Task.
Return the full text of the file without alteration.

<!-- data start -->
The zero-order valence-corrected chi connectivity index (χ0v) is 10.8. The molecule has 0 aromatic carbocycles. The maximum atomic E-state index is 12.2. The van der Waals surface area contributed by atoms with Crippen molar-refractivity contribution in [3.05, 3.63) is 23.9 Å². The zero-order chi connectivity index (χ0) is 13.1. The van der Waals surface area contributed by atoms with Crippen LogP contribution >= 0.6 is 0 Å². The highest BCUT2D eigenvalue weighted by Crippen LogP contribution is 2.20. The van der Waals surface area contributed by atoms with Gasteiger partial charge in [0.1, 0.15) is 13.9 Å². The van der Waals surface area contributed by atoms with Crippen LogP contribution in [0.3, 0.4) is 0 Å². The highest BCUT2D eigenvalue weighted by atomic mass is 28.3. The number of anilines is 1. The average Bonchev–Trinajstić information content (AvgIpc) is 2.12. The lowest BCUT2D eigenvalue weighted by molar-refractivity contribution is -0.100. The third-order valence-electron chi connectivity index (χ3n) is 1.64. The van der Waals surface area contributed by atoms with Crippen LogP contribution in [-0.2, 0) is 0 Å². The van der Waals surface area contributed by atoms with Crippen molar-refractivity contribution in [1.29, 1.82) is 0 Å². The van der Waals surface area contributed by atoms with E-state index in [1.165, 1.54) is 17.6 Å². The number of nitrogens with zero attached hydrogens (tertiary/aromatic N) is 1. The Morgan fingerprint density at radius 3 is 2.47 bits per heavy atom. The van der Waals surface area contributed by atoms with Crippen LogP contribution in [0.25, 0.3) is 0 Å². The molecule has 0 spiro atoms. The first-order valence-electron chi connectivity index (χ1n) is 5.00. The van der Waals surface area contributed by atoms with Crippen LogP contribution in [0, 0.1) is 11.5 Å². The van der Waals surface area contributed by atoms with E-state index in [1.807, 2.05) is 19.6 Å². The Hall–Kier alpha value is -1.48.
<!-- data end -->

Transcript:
The zero-order valence-corrected chi connectivity index (χ0v) is 10.8. The molecule has 0 aromatic carbocycles. The maximum atomic E-state index is 12.2. The van der Waals surface area contributed by atoms with Crippen molar-refractivity contribution in [3.05, 3.63) is 23.9 Å². The zero-order chi connectivity index (χ0) is 13.1. The van der Waals surface area contributed by atoms with Crippen LogP contribution >= 0.6 is 0 Å². The highest BCUT2D eigenvalue weighted by Crippen LogP contribution is 2.20. The van der Waals surface area contributed by atoms with Gasteiger partial charge in [0.1, 0.15) is 13.9 Å². The van der Waals surface area contributed by atoms with Crippen LogP contribution in [0.3, 0.4) is 0 Å². The highest BCUT2D eigenvalue weighted by atomic mass is 28.3. The number of anilines is 1. The average Bonchev–Trinajstić information content (AvgIpc) is 2.12. The lowest BCUT2D eigenvalue weighted by molar-refractivity contribution is -0.100. The third-order valence-electron chi connectivity index (χ3n) is 1.64. The van der Waals surface area contributed by atoms with Crippen LogP contribution in [-0.2, 0) is 0 Å². The van der Waals surface area contributed by atoms with Crippen molar-refractivity contribution in [1.29, 1.82) is 0 Å². The van der Waals surface area contributed by atoms with E-state index in [1.165, 1.54) is 17.6 Å². The number of nitrogens with zero attached hydrogens (tertiary/aromatic N) is 1. The Morgan fingerprint density at radius 3 is 2.47 bits per heavy atom. The van der Waals surface area contributed by atoms with Crippen LogP contribution in [0.25, 0.3) is 0 Å². The molecule has 0 spiro atoms. The first-order valence-electron chi connectivity index (χ1n) is 5.00. The van der Waals surface area contributed by atoms with Crippen LogP contribution in [0, 0.1) is 11.5 Å². The van der Waals surface area contributed by atoms with E-state index in [1.807, 2.05) is 19.6 Å². The Hall–Kier alpha value is -1.48.